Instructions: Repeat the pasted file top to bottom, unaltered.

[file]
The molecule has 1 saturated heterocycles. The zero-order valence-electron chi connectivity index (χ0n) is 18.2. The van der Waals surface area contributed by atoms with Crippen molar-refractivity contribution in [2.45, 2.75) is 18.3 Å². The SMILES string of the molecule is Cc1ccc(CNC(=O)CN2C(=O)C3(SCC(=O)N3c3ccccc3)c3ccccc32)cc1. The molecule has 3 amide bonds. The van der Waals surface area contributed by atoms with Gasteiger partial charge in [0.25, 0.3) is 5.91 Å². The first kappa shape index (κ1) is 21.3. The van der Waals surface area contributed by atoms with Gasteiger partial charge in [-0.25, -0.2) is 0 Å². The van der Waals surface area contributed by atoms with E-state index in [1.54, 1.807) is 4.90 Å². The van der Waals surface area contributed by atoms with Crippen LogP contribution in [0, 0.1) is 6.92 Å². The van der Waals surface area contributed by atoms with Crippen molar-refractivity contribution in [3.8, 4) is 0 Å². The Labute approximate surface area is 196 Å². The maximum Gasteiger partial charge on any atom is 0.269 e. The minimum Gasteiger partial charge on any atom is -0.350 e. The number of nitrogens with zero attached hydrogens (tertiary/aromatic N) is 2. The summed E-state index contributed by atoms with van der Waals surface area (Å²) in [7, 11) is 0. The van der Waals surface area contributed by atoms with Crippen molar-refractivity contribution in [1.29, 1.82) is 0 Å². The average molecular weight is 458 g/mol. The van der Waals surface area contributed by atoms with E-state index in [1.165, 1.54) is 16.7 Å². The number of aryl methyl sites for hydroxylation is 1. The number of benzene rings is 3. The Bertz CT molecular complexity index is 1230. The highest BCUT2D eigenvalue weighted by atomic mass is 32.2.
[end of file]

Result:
The molecule has 1 saturated heterocycles. The zero-order valence-electron chi connectivity index (χ0n) is 18.2. The van der Waals surface area contributed by atoms with Crippen molar-refractivity contribution in [2.45, 2.75) is 18.3 Å². The SMILES string of the molecule is Cc1ccc(CNC(=O)CN2C(=O)C3(SCC(=O)N3c3ccccc3)c3ccccc32)cc1. The molecule has 3 amide bonds. The van der Waals surface area contributed by atoms with Gasteiger partial charge in [0.25, 0.3) is 5.91 Å². The first kappa shape index (κ1) is 21.3. The van der Waals surface area contributed by atoms with Gasteiger partial charge in [-0.25, -0.2) is 0 Å². The van der Waals surface area contributed by atoms with E-state index in [1.54, 1.807) is 4.90 Å². The van der Waals surface area contributed by atoms with Crippen LogP contribution in [0, 0.1) is 6.92 Å². The van der Waals surface area contributed by atoms with Crippen molar-refractivity contribution in [3.8, 4) is 0 Å². The Labute approximate surface area is 196 Å². The maximum Gasteiger partial charge on any atom is 0.269 e. The minimum Gasteiger partial charge on any atom is -0.350 e. The number of nitrogens with zero attached hydrogens (tertiary/aromatic N) is 2. The summed E-state index contributed by atoms with van der Waals surface area (Å²) in [7, 11) is 0. The van der Waals surface area contributed by atoms with Crippen molar-refractivity contribution in [1.29, 1.82) is 0 Å². The average molecular weight is 458 g/mol. The van der Waals surface area contributed by atoms with E-state index in [1.165, 1.54) is 16.7 Å². The number of aryl methyl sites for hydroxylation is 1. The number of benzene rings is 3. The Bertz CT molecular complexity index is 1230. The highest BCUT2D eigenvalue weighted by atomic mass is 32.2.